A WWE Hall of Fame wrestler who was one of the sports-entertainment organization’s top stars in the 1980s and 1990s has died. The WWE announced on its website that Bobby “The Brain” Heenan died Sunday at age 73.
Heenan had been fighting cancer for years, announcing in 2002 that he had been diagnosed with throat cancer. He underwent numerous surgeries over the years, including reconstructive jaw surgery in 2007, a treatment that required that he be put in a medically induced coma.
In later years, Heenan was treated for tongue cancer.
During his four-decade career, Heenan succeeded as a wrestler, a manager and an announcer.
“Heenan was the ‘The Brain’ behind some of the most prolific Superstars in sports-entertainment history,” the WWE said in a statement. “Heenan plied his trade as their mischievous manager by running his mouth on their behalf with a sarcastic wit considered among the best in the business.
“Heenan named competitors under his guidance as the Heenan Family, a moniker meant to show the strength of their alliance over any opposition. Members of the Heenan Family in the AWA and WWE read like the who’s who of sports-entertainment, including Legends and WWE Hall of Famers such as Nick Bockwinkel, the Blackjacks, Big John Studd, King Kong Bundy, ‘Ravishing’ Rick Rude, ‘Mr. Perfect’ Curt Hennig, the Brain Busters (Arn Anderson and Tully Blanchard), Harley Race, and of course, the first WWE Hall of Famer, Andre the Giant, whom Heenan led to the ring at WrestleMania III before 93,173 fans.”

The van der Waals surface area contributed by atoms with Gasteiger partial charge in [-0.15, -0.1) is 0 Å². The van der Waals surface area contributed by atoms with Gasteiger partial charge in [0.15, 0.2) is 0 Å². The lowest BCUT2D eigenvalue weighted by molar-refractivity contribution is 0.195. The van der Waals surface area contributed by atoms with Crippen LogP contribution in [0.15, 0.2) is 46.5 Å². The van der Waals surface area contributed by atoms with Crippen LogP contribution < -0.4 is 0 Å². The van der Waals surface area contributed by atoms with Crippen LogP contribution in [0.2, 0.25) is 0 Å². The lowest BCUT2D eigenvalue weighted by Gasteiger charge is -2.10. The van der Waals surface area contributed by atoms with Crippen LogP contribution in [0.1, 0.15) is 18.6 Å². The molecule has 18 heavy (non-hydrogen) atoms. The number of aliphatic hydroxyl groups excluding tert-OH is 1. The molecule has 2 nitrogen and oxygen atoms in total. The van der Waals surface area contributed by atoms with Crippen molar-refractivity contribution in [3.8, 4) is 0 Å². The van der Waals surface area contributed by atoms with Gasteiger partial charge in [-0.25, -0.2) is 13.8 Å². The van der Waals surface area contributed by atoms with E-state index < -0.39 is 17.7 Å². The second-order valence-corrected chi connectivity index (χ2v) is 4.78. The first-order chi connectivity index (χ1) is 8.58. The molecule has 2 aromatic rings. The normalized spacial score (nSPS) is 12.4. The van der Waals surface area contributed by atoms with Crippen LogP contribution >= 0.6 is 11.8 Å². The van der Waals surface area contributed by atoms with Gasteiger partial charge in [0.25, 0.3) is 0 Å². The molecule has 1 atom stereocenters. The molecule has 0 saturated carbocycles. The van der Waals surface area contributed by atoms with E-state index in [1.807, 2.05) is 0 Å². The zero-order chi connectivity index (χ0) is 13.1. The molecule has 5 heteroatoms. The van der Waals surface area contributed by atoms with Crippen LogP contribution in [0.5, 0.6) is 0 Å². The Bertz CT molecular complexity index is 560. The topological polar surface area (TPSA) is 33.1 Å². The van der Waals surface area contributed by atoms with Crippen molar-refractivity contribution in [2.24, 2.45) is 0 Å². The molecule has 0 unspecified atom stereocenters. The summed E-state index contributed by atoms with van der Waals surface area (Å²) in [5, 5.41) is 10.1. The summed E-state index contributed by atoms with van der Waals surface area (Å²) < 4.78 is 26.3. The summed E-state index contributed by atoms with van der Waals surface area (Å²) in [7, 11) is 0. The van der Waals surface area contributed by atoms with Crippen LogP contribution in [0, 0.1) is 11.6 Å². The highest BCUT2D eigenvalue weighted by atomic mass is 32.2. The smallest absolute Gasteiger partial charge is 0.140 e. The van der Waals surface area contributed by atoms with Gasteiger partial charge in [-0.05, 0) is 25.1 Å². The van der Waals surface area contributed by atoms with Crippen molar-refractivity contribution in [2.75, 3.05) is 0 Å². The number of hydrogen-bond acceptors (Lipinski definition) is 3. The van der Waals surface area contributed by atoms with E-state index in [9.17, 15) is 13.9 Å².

Heenan later moved into the announcer’s booth, where he continued to thrive.
“Heenan’s constant verbal jousts with fellow WWE Hall of Famers Gorilla Monsoon and ‘Mean’ Gene Okerlund on USA Network remain among the most memorable moments in sports-entertainment history,” the WWE noted. “In fact, ‘The Brain’ was so entertaining that ‘The Bobby Heenan Show’ had a brief run on USA Network as well.”